Tesla is one of the leading companies in autonomous taxis as well as other fast-growing markets including electric cars, batteries, and electric trucks that could each be trillion-dollar industries. 

Its POWR Ratings are consistent with this strength as it’s rated a Buy. It has an “A” for Trade Grade and a “B” for Buy & Hold Grade, Peer Grade, and Industry Rank. Among Auto & Vehicle Manufacturers, it’s ranked #4 out of 29.


NVDA gives investors exposure to some of the most innovative parts of our economy including crypto, VR, data centers, AI, machine learning, and autonomous driving. 

In the last quarter, automotive revenue was $111 million, accounting for 3% of the company’s revenue. In terms of autonomous driving, NVDA is moving up the value chain by offering a full end-to-end platform to automakers and recently struck up a partnership with Daimler that will make Nvidia the provider of self-driving software in Mercedes vehicles by 2024.

Its recent purchase of ARM Semiconductors will also increase its chances of success. ARMS has a partnership with Toyota Motors () and General Motors (GM) to create a common architecture that would standardize chips and systems in self-driving vehicles. It also created a new chip design to handle data coming from sensors used by cars.

Therefore in addition to TSLA and GOOG, NVDA is another company positioned to thrive as this sector takes off. Its chips are used in other companies’ systems, and it’s also designing its own solution that will be licensed to automakers.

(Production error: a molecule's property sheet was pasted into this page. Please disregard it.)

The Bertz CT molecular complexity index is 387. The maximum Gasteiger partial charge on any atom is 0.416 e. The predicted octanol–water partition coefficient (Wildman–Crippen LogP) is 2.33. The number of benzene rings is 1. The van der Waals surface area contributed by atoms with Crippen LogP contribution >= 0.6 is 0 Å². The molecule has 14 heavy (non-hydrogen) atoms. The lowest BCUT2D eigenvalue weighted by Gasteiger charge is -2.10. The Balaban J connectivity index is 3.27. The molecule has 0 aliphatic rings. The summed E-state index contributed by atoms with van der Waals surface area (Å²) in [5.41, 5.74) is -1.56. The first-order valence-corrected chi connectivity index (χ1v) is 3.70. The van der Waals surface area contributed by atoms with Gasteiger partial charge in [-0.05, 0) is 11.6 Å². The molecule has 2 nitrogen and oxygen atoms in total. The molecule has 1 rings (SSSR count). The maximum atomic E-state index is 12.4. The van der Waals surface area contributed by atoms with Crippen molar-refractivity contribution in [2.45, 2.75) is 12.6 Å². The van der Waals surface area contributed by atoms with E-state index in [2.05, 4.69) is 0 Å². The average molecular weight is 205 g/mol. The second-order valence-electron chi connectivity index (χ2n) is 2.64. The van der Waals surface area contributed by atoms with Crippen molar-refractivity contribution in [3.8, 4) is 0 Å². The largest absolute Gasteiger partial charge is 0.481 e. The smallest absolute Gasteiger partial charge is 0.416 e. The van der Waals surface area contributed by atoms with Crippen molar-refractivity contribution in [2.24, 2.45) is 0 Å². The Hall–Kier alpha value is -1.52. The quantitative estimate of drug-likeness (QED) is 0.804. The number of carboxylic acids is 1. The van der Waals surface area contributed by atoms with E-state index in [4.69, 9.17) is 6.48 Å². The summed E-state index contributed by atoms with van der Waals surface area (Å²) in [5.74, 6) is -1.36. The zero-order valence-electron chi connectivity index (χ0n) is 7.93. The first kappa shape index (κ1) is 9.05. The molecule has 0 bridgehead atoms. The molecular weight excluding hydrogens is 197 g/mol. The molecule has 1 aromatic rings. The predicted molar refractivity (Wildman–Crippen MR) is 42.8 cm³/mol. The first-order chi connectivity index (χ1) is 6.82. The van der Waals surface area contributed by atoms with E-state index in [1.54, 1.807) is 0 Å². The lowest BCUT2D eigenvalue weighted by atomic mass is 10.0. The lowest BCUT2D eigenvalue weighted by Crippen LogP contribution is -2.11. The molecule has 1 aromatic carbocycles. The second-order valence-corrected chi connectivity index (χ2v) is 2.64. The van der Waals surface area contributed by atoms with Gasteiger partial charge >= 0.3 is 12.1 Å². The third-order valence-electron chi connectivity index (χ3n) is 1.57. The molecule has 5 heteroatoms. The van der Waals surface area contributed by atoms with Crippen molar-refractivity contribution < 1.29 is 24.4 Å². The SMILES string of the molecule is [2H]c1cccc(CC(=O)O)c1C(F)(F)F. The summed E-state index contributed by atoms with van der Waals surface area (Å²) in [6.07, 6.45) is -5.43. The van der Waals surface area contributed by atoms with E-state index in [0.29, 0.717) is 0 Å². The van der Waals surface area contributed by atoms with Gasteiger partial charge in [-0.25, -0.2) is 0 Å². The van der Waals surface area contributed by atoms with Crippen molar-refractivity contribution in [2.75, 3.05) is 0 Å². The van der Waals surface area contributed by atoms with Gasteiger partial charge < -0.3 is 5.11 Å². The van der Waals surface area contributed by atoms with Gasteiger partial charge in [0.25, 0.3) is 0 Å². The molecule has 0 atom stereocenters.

NVDA is rated a Strong Buy by the POWR Ratings. It has an “A” for Trade Grade, Buy & Hold Grade, and Industry Rank with a “B” for Peer Grade. Among semiconductor stocks, it’s ranked 15th out of 86. 

Uber (UBER) 

The biggest potential losers are the existing ride-sharing companies. Fully autonomous taxis are an existential threat to their business model. In fact, these companies would likely have to invest in their own fleet of autonomous vehicles which would be prohibitively expensive. 

It would be an especially bitter pill for Uber who has invested considerable sums into autonomous driving. Despite spending $2.5 billion, a recent report from The Information reveals that these efforts have failed to bear fruit as its prototype is still failing to complete basic maneuvers.

Lyft (LYFT)

LYFT will struggle for the same reasons as Uber. However, it’s smaller and has even fewer resources, so its chances of survival would be less. Even if ride-sharing is disrupted, Uber could limp along with Uber Eats and Uber Freight, however, Lyft is completely dependent on ride-sharing.